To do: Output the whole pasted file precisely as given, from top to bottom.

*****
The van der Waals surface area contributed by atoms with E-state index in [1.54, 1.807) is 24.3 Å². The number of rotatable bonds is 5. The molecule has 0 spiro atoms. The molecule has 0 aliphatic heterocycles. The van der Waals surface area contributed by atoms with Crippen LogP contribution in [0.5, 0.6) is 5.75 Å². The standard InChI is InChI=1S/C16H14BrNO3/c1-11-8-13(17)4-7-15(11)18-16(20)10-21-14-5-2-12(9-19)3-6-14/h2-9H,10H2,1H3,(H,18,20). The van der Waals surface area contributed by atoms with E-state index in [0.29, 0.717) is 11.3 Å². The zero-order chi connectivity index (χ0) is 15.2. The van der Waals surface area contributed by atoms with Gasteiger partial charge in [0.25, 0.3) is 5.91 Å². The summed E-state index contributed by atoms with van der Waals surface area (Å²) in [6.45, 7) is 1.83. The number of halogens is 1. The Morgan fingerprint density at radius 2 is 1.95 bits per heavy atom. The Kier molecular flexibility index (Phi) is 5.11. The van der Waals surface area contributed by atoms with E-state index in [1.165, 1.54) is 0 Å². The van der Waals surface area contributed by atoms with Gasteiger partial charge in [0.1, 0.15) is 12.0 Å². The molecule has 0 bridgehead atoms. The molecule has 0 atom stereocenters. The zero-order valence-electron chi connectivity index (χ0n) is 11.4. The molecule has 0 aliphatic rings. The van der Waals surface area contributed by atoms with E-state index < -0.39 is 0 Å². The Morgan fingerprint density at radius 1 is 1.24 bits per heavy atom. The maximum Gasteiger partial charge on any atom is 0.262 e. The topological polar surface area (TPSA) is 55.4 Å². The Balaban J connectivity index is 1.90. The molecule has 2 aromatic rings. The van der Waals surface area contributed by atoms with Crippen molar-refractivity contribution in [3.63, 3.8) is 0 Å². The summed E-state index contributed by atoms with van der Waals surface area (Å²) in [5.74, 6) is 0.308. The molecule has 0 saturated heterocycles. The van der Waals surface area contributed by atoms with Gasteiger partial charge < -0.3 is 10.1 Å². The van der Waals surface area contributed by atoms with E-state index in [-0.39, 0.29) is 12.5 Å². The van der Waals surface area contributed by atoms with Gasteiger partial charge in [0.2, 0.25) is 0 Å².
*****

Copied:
The van der Waals surface area contributed by atoms with E-state index in [1.54, 1.807) is 24.3 Å². The number of rotatable bonds is 5. The molecule has 0 spiro atoms. The molecule has 0 aliphatic heterocycles. The van der Waals surface area contributed by atoms with Crippen LogP contribution in [0.5, 0.6) is 5.75 Å². The standard InChI is InChI=1S/C16H14BrNO3/c1-11-8-13(17)4-7-15(11)18-16(20)10-21-14-5-2-12(9-19)3-6-14/h2-9H,10H2,1H3,(H,18,20). The van der Waals surface area contributed by atoms with E-state index in [0.29, 0.717) is 11.3 Å². The zero-order chi connectivity index (χ0) is 15.2. The van der Waals surface area contributed by atoms with Gasteiger partial charge in [0.25, 0.3) is 5.91 Å². The summed E-state index contributed by atoms with van der Waals surface area (Å²) in [6.45, 7) is 1.83. The number of halogens is 1. The Morgan fingerprint density at radius 2 is 1.95 bits per heavy atom. The Kier molecular flexibility index (Phi) is 5.11. The van der Waals surface area contributed by atoms with E-state index in [1.165, 1.54) is 0 Å². The van der Waals surface area contributed by atoms with Gasteiger partial charge in [0.1, 0.15) is 12.0 Å². The molecule has 0 bridgehead atoms. The molecule has 0 atom stereocenters. The zero-order valence-electron chi connectivity index (χ0n) is 11.4. The molecule has 0 aliphatic rings. The van der Waals surface area contributed by atoms with E-state index < -0.39 is 0 Å². The Morgan fingerprint density at radius 1 is 1.24 bits per heavy atom. The maximum Gasteiger partial charge on any atom is 0.262 e. The topological polar surface area (TPSA) is 55.4 Å². The Balaban J connectivity index is 1.90. The molecule has 2 aromatic rings. The van der Waals surface area contributed by atoms with Crippen molar-refractivity contribution in [3.63, 3.8) is 0 Å². The summed E-state index contributed by atoms with van der Waals surface area (Å²) in [5.74, 6) is 0.308. The molecule has 0 saturated heterocycles. The van der Waals surface area contributed by atoms with Gasteiger partial charge < -0.3 is 10.1 Å². The van der Waals surface area contributed by atoms with E-state index in [-0.39, 0.29) is 12.5 Å². The van der Waals surface area contributed by atoms with Gasteiger partial charge in [0.2, 0.25) is 0 Å².